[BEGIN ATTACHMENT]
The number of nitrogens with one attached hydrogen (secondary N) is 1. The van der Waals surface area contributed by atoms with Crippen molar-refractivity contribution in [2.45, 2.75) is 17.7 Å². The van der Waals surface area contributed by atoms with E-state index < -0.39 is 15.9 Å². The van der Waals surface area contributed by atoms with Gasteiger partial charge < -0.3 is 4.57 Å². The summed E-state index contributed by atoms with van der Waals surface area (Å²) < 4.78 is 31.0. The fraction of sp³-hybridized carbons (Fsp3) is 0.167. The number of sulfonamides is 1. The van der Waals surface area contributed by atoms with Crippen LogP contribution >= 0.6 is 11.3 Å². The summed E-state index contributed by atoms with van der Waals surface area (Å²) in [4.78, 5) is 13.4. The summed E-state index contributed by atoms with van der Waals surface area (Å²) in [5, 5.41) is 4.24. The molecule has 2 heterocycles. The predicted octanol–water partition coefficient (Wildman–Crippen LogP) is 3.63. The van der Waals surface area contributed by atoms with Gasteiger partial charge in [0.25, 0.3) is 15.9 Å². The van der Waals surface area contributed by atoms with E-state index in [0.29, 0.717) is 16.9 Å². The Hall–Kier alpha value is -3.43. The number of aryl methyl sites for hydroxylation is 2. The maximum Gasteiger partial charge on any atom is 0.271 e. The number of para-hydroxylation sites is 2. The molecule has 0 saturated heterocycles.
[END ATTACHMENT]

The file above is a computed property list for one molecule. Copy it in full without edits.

The number of nitrogens with one attached hydrogen (secondary N) is 1. The van der Waals surface area contributed by atoms with Crippen molar-refractivity contribution in [2.45, 2.75) is 17.7 Å². The van der Waals surface area contributed by atoms with E-state index < -0.39 is 15.9 Å². The van der Waals surface area contributed by atoms with Gasteiger partial charge < -0.3 is 4.57 Å². The summed E-state index contributed by atoms with van der Waals surface area (Å²) < 4.78 is 31.0. The fraction of sp³-hybridized carbons (Fsp3) is 0.167. The number of sulfonamides is 1. The van der Waals surface area contributed by atoms with Crippen LogP contribution >= 0.6 is 11.3 Å². The summed E-state index contributed by atoms with van der Waals surface area (Å²) in [4.78, 5) is 13.4. The summed E-state index contributed by atoms with van der Waals surface area (Å²) in [5, 5.41) is 4.24. The molecule has 2 heterocycles. The predicted octanol–water partition coefficient (Wildman–Crippen LogP) is 3.63. The van der Waals surface area contributed by atoms with Gasteiger partial charge in [0.25, 0.3) is 15.9 Å². The van der Waals surface area contributed by atoms with E-state index in [0.29, 0.717) is 16.9 Å². The Hall–Kier alpha value is -3.43. The number of aryl methyl sites for hydroxylation is 2. The maximum Gasteiger partial charge on any atom is 0.271 e. The number of para-hydroxylation sites is 2. The molecule has 0 saturated heterocycles.